Would you rather live in a painful truth, or in a beautiful lie?
The most destructive lies are not told by our acquaintances, friends, or lovers. The lies they say to us cannot really hurt us. The only truly harmful lies are the ones we tell ourselves.
I spent the past year avoiding the reality of a painful truth, by living a beautiful lie. I told myself the love was not lost, that he would come back, that time heals all. It was the only thing I could do to stray from feeling empty. I wanted to be in love again, I wanted to feel the overwhelming sense of euphoria that I had once experienced.
The hardest part about leaving him was acknowledging the possibility that he might never return. What’s worse was seeing him a year later, only to discover he had changed beyond recognition. I had once been incredibly intrigued by the inner workings of his mind, but came to find it empty. A body that encases an uninhabited soul is barely a body at all.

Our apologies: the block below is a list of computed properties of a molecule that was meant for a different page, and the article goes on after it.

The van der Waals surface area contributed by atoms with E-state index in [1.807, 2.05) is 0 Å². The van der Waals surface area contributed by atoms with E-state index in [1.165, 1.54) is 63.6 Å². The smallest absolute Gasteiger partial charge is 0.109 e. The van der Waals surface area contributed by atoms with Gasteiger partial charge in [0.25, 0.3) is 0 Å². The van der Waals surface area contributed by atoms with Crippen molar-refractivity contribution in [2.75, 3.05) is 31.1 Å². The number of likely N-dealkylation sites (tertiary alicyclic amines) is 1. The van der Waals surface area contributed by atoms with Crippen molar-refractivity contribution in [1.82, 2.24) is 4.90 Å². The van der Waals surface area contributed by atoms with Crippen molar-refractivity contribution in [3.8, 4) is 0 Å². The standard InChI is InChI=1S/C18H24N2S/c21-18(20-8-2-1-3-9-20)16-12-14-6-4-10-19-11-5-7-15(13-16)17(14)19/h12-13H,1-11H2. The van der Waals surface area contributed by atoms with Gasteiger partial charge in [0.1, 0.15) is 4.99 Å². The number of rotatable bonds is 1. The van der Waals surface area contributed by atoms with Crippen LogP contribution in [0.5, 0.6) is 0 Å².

When travelling, it is always difficult to leave a wondrous place. To leave Paris and midnight strolls along the Seine, or the quaint architecture and charming cobblestone streets of Oxford is enough for anyone to be a bit teary-eyed. The difference between leaving a person and leaving a place, is the place will always be there if you choose to return. Sure, the little coffee shop on the corner may have changed owners, or the cobblestone streets may have been paved over, but cities and towns do not change as rapidly as people do.
In our encounters with new people, everyday adventures, or special getaways, we are always searching for something. I am searching for somewhere that feels like home. A year ago, being at home meant being with him under the tree in the meadow, or on the stone quad’s lone wooden bench, or wandering down well-worn streets hand in hand. I can return to these places, but they will have a different feel.
Eventually, I hope to rediscover what home means. But for now, I am experiencing a life full of truths, and taking the good with the bad.